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An insider view into dental outreach programmes

We often hear about charities and organisations travelling across the world to improve the lives of those in less fortunate situations. There is no doubt that these trips have an enormous impact on the areas they visit, but what do they entail exactly? How are they arranged and what do the volunteers actually go through each day?

LiveSmart is an oral health toothbrushing programme that is run by the Dental Wellness Trust. The program teaches children in the Khayelitsha area of Cape Town the importance of brushing their teeth, regular hand washing and a healthy diet. Dr Obaid Khalid recently travelled there to evaluate the programme and assess the oral health of the toothbrush mamas and teachers involved.

Dr Khalid documented his experience for us and provided a detailed insight into the five-day research project.


Day 1:

“I had arranged to meet with Mavis, a ‘Mama’ who leads the toothbrushing programme for Dental Wellness Trust (DWT) in the townships. ‘Mamas’ are the healthcare workers that work for DWT.

As I arrived in the townships, I was on my own. I spent a while driving around and looking for Mavis. As I drove past each shelter, I received stares from every single person. They saw an unfamiliar face, one that was not the same complexion as 99% of the residents there. They kept staring, making me more and more nervous.

I eventually found Mavis, who was very welcoming and we clicked right from the start. She took me to her school, known as an Educare, where I was greeted by all her students. They were ecstatic to see a new face and sang all the songs taught to them by the mamas in English. These songs helped them learn about a healthy diet and how to brush their teeth.

Mavis then took me to visit the other mamas to whom I explained the research project that I wished to carry out. The research project aims to investigate the oral health of the township school teachers/mamas and its impact on their quality of life. It involved an oral health assessment done by myself and my colleague, Dr Yousuf Bashir, and a questionnaire carried out in a structured interview format by Mavis and 2 other mamas. They were all excited to help as it could assist the planning of future interventions by DWT.

We then visited around 30 schools in Mfuleni and created a timetable to plan visits to the teachers for the rest of the week. This proved to be difficult due to the fact that most teachers were only free during a short time period within the day (lunch breaks and nap time). We managed to plan the rest of the trip and I also had the chance to see how the toothbrushing programme was implemented in these schools. Needless to say, it was well-structured, organised and entertaining for all.

We then set off home realising that it will be a long, tiresome week…”

Day 2:

“As I left for the townships, I picked up Yousuf directly from the airport. He did not have much rest and forced himself to work as soon as he arrived in Cape Town. Poor guy!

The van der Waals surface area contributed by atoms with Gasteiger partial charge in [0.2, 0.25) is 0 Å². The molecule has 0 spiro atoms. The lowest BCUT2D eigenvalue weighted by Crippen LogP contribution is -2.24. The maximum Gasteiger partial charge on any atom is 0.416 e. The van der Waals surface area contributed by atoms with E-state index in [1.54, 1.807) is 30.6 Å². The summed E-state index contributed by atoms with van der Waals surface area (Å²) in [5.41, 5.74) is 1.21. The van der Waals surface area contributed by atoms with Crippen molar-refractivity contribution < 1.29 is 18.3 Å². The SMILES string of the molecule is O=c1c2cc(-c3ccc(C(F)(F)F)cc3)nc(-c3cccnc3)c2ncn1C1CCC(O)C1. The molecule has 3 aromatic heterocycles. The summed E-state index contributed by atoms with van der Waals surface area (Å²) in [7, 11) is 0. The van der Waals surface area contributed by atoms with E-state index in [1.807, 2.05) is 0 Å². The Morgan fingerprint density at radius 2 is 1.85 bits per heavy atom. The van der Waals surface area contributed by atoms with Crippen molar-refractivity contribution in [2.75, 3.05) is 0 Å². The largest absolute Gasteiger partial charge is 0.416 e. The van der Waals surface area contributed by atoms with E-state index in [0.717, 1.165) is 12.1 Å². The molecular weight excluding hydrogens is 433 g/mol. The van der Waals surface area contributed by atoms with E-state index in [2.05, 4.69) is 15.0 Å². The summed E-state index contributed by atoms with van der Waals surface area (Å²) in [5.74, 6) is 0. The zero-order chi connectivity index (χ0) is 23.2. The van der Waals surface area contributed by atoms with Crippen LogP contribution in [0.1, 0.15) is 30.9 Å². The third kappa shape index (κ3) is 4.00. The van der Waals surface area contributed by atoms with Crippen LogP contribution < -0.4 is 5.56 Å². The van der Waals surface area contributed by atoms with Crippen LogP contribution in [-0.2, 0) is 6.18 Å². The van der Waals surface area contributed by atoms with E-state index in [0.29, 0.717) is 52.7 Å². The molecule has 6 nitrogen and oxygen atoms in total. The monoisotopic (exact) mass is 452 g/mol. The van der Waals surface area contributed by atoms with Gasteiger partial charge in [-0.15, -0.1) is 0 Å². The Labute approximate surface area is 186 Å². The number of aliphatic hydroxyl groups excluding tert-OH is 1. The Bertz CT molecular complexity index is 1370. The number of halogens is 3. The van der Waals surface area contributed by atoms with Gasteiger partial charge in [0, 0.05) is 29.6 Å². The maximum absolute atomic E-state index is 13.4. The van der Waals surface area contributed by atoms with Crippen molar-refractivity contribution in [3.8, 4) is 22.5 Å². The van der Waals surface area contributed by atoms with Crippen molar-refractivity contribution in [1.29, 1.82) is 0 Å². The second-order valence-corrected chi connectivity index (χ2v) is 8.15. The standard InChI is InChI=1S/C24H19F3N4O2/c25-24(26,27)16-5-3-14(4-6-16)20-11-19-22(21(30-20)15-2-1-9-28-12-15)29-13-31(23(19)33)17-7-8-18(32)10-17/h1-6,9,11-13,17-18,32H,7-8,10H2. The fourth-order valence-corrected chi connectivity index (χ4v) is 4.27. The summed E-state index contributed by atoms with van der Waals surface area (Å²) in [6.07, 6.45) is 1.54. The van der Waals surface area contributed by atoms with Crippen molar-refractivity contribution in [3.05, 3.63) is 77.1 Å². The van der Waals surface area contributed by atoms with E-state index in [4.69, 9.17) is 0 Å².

We started the assessments and although the questionnaires and intraoral assessments were slow at first, we gradually sped up, making up for lost time. It was a slow first day but we managed to complete all planned assessments. As we visited each Educare, we also distributed toothpaste and toothbrushes to the children on behalf of Linda Greenwall from DWT.”

Day 3 and Day 4:

“We started early on Wednesday/Thursday at 9am. This was an extremely hectic day, managing to assess over 25 teachers each day. By the end of these few days, we were exhausted and treated ourselves and the mamas to a KFC! Yousuf and I decided that we wanted to do more to help the Educares and the mamas. There was an apparent shortage of toothbrushes and hand washing soap in many of the Educares. We contacted Linda and organised the delivery of more soap and toothbrushes. We also wanted to help Mavis personally, so we provided 30 mattresses for her students. She was ecstatic and ever so grateful!”

Day 5:

“This was our final day in the townships. By the time we finished visiting all the Educares, we managed to assess almost 80 patients. Although our original aim was 200, we realised that was extremely ambitious. We decided that the ground research should be continued for the next set of students/dentists that are arriving in August.

Overall, it was a very successful and eye-opening trip. The teachers and mamas were very co-operative, despite some being nervous. We not only realised that a lot needs to be done to improve the oral health of inhabitants, but also their general health and quality of life. The townships are often overlooked by those visiting Cape Town. Although the apartheid has been over for several years, there still seems to be a massive economic and health inequality within Cape Town.

We would like to thank Single Use Dental Instruments for providing us with all the necessary examination equipment to undertake our research.”

For more information on the work carried out by the Dental Wellness Trust, please visit Dental Wellness Trust. 

If you would like to find out more about the charities and organisations we work with, you can view these on our Charities page.

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